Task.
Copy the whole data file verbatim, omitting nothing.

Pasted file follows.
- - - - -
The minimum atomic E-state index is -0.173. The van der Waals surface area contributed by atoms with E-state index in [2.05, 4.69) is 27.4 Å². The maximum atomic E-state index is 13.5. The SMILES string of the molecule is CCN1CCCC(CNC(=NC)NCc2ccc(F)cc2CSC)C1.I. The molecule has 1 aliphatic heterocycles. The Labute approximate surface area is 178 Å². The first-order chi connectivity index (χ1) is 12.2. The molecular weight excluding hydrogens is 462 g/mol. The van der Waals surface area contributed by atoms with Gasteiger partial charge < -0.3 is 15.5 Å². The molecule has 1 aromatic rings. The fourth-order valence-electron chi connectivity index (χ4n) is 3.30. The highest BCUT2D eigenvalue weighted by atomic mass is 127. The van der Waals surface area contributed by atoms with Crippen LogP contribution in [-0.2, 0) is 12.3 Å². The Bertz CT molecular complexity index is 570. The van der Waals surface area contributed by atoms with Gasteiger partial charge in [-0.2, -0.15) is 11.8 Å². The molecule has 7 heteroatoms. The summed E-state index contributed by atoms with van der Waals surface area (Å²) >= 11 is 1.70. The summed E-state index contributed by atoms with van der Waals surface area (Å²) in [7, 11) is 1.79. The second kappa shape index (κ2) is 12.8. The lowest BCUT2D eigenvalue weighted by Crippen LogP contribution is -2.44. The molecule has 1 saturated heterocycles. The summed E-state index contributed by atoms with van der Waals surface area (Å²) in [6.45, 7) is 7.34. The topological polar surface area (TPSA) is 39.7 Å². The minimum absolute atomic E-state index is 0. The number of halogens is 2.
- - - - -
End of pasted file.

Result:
The minimum atomic E-state index is -0.173. The van der Waals surface area contributed by atoms with E-state index in [2.05, 4.69) is 27.4 Å². The maximum atomic E-state index is 13.5. The SMILES string of the molecule is CCN1CCCC(CNC(=NC)NCc2ccc(F)cc2CSC)C1.I. The molecule has 1 aliphatic heterocycles. The Labute approximate surface area is 178 Å². The first-order chi connectivity index (χ1) is 12.2. The molecular weight excluding hydrogens is 462 g/mol. The van der Waals surface area contributed by atoms with Gasteiger partial charge < -0.3 is 15.5 Å². The molecule has 1 aromatic rings. The fourth-order valence-electron chi connectivity index (χ4n) is 3.30. The highest BCUT2D eigenvalue weighted by atomic mass is 127. The van der Waals surface area contributed by atoms with Crippen LogP contribution in [-0.2, 0) is 12.3 Å². The Bertz CT molecular complexity index is 570. The van der Waals surface area contributed by atoms with Gasteiger partial charge in [-0.2, -0.15) is 11.8 Å². The molecule has 7 heteroatoms. The summed E-state index contributed by atoms with van der Waals surface area (Å²) >= 11 is 1.70. The summed E-state index contributed by atoms with van der Waals surface area (Å²) in [7, 11) is 1.79. The second kappa shape index (κ2) is 12.8. The lowest BCUT2D eigenvalue weighted by Crippen LogP contribution is -2.44. The molecule has 1 saturated heterocycles. The summed E-state index contributed by atoms with van der Waals surface area (Å²) in [6.45, 7) is 7.34. The topological polar surface area (TPSA) is 39.7 Å². The minimum absolute atomic E-state index is 0. The number of halogens is 2.